The team, which was also working with scientists from Argentina, found two fossils believed to be from some of the oldest land-living mammals in the world, during a mission to Seymour Island off the Antarctic Peninsula.
One fossil (pictured above) is a 2.5 cm foot bone thought to belong to “a very heavy mammal”, Thomas Mörs, a paleontologist at the Sweden’s Natural History Museum told The Local.
But he said that scientists were unsure exactly which creature it was from.
The other fossil is a section of a tooth belonging to an “animal with hooves”, he added.
Researchers believe the animals lived on the ice-covered continent between 65 and 35 million years ago, when the climate was much warmer than it is today.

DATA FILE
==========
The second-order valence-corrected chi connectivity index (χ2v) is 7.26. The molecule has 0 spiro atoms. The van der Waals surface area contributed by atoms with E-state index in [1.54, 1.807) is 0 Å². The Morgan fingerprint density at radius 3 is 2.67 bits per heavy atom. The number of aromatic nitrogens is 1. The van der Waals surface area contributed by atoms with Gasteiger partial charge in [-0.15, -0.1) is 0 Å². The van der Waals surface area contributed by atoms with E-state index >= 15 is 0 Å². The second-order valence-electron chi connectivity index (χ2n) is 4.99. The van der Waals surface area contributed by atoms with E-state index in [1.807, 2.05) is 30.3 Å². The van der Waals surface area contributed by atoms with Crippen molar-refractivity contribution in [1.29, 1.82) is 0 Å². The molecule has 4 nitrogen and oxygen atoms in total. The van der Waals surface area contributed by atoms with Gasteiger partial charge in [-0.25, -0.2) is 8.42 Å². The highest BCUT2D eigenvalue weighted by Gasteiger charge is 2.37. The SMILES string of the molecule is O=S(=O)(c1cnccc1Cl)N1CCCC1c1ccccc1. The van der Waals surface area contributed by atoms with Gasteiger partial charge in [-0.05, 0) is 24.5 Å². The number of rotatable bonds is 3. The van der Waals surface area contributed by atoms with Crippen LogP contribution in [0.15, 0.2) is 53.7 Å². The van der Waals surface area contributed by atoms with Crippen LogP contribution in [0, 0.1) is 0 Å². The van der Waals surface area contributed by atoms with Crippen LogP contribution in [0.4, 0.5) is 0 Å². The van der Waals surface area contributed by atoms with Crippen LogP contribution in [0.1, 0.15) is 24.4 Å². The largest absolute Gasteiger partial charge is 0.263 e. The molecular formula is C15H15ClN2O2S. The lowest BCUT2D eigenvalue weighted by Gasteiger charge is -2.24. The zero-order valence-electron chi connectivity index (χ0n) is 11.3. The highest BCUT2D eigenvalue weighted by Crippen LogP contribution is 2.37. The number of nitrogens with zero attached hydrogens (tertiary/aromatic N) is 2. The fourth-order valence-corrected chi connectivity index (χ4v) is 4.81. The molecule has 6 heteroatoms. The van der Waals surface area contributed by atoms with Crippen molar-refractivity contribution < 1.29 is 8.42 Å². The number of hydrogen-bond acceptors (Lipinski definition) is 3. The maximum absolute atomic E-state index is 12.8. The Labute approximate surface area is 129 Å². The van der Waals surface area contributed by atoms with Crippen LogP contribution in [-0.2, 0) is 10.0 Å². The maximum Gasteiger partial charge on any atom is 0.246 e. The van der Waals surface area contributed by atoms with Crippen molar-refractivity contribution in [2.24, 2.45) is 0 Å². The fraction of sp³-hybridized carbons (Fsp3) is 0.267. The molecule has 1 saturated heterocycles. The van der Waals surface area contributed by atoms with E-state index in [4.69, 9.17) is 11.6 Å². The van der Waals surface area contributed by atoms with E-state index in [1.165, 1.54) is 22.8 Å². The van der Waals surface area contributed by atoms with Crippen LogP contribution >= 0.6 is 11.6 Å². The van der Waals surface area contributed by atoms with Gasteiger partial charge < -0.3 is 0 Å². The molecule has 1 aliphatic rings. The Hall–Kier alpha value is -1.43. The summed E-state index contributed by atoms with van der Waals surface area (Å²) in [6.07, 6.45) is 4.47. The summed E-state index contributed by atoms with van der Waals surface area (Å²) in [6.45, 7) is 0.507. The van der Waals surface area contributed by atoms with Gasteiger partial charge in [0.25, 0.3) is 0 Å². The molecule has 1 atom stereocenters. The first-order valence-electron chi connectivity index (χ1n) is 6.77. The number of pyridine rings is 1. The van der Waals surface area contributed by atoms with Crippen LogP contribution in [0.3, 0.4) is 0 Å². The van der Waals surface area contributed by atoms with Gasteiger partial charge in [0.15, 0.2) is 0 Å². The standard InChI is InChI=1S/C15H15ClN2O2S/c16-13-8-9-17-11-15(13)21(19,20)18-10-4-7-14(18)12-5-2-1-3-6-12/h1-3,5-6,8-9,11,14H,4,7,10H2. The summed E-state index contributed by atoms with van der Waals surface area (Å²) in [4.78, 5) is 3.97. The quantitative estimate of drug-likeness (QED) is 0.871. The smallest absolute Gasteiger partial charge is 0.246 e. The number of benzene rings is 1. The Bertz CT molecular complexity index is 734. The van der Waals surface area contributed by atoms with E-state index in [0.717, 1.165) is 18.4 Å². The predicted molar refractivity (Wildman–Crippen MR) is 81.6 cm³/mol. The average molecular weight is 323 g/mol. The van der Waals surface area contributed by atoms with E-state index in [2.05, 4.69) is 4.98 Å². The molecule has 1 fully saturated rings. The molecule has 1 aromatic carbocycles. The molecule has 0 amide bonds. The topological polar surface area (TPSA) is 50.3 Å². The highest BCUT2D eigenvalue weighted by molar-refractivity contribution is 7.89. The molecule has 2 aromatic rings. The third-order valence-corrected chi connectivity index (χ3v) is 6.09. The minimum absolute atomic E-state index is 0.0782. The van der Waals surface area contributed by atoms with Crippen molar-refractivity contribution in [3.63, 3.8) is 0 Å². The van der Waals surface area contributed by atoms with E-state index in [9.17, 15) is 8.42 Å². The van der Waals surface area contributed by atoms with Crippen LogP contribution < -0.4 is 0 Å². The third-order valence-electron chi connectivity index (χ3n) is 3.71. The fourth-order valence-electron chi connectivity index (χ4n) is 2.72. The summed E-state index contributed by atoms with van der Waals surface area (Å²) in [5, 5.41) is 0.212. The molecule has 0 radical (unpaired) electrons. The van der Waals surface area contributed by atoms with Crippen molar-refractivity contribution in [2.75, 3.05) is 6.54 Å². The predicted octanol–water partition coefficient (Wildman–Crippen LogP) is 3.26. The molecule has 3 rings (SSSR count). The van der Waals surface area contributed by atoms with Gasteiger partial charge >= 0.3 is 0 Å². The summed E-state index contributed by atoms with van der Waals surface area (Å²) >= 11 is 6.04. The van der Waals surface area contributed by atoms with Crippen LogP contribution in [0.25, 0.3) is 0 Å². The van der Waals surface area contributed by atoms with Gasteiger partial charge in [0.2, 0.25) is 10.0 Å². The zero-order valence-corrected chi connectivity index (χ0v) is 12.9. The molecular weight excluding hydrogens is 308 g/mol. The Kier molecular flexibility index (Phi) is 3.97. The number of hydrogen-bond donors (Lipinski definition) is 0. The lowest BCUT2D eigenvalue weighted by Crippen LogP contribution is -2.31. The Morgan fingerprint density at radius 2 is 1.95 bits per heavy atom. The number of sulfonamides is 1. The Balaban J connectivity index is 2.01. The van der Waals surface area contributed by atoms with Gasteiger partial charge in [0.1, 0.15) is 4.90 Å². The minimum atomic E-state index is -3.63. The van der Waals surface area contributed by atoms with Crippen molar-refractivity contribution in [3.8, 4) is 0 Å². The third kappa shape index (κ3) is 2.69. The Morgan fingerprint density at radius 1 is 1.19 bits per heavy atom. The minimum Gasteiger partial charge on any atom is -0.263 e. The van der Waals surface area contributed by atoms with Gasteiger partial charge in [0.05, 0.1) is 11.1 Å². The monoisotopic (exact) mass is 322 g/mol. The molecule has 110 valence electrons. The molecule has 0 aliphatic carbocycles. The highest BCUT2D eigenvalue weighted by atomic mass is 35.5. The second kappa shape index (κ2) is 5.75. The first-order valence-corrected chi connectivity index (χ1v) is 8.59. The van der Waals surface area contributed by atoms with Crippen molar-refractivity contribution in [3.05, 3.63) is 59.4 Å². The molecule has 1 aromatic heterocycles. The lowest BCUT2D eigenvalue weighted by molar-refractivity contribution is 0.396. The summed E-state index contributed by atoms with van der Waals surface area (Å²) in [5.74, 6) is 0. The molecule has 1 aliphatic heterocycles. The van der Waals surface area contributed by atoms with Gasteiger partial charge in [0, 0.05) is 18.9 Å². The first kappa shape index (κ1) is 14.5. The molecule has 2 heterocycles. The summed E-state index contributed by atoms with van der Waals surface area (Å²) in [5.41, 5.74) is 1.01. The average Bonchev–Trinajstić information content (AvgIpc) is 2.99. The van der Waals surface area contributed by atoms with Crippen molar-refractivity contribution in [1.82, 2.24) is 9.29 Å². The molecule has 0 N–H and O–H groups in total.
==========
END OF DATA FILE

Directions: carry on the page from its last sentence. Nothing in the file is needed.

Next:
“This exciting discovery pushes forward our knowledge about the previous inhabitants of the Antarctic,” said Mörs.
Mörs added that the discovery has also caused scientists to question at what date mammals spread from South America to Antarctica, which used to be connected.
The findings were made in August and published in the journal Paleontology, although the Natural History Museum, which helped to fund the project, only released details on Tuesday.